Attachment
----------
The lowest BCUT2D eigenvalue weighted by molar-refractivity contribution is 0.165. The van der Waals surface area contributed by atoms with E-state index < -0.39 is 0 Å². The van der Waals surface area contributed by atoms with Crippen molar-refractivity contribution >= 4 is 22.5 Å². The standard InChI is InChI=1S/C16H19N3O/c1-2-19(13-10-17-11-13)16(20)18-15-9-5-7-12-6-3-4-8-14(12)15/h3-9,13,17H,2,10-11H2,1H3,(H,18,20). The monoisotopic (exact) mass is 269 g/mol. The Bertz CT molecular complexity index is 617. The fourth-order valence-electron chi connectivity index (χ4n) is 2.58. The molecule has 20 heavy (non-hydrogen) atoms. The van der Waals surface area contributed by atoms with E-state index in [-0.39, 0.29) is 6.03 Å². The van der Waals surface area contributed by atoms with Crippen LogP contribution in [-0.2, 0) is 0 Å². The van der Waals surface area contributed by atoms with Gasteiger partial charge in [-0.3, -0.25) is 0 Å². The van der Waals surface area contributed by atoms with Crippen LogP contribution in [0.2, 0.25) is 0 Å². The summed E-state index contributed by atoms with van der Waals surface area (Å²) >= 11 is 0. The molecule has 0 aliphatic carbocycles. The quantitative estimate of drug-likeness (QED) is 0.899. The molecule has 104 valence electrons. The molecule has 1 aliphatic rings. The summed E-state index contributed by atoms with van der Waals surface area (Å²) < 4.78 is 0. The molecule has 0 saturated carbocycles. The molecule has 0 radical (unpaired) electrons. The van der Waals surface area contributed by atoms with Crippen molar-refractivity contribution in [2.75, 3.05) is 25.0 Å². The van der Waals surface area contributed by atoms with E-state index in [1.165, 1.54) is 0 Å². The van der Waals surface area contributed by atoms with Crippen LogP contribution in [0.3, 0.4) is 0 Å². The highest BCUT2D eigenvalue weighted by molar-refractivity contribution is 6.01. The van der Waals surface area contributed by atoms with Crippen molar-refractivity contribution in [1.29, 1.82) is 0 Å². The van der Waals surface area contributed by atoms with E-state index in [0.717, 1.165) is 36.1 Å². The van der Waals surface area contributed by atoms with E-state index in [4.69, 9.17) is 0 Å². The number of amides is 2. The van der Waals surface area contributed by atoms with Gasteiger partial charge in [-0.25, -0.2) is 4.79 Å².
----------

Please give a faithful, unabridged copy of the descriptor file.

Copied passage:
The lowest BCUT2D eigenvalue weighted by molar-refractivity contribution is 0.165. The van der Waals surface area contributed by atoms with E-state index < -0.39 is 0 Å². The van der Waals surface area contributed by atoms with Crippen molar-refractivity contribution >= 4 is 22.5 Å². The standard InChI is InChI=1S/C16H19N3O/c1-2-19(13-10-17-11-13)16(20)18-15-9-5-7-12-6-3-4-8-14(12)15/h3-9,13,17H,2,10-11H2,1H3,(H,18,20). The monoisotopic (exact) mass is 269 g/mol. The Bertz CT molecular complexity index is 617. The fourth-order valence-electron chi connectivity index (χ4n) is 2.58. The molecule has 20 heavy (non-hydrogen) atoms. The van der Waals surface area contributed by atoms with E-state index in [-0.39, 0.29) is 6.03 Å². The van der Waals surface area contributed by atoms with Crippen LogP contribution in [-0.2, 0) is 0 Å². The van der Waals surface area contributed by atoms with Gasteiger partial charge in [-0.3, -0.25) is 0 Å². The van der Waals surface area contributed by atoms with Crippen LogP contribution in [0.2, 0.25) is 0 Å². The summed E-state index contributed by atoms with van der Waals surface area (Å²) >= 11 is 0. The molecule has 0 aliphatic carbocycles. The quantitative estimate of drug-likeness (QED) is 0.899. The molecule has 104 valence electrons. The molecule has 1 aliphatic rings. The summed E-state index contributed by atoms with van der Waals surface area (Å²) < 4.78 is 0. The molecule has 0 saturated carbocycles. The molecule has 0 radical (unpaired) electrons. The van der Waals surface area contributed by atoms with Crippen molar-refractivity contribution in [2.75, 3.05) is 25.0 Å². The van der Waals surface area contributed by atoms with E-state index in [1.165, 1.54) is 0 Å². The van der Waals surface area contributed by atoms with Crippen LogP contribution in [0.3, 0.4) is 0 Å². The highest BCUT2D eigenvalue weighted by molar-refractivity contribution is 6.01. The van der Waals surface area contributed by atoms with Crippen molar-refractivity contribution in [1.29, 1.82) is 0 Å². The van der Waals surface area contributed by atoms with E-state index in [0.717, 1.165) is 36.1 Å². The van der Waals surface area contributed by atoms with E-state index in [4.69, 9.17) is 0 Å². The number of amides is 2. The van der Waals surface area contributed by atoms with Gasteiger partial charge in [-0.25, -0.2) is 4.79 Å².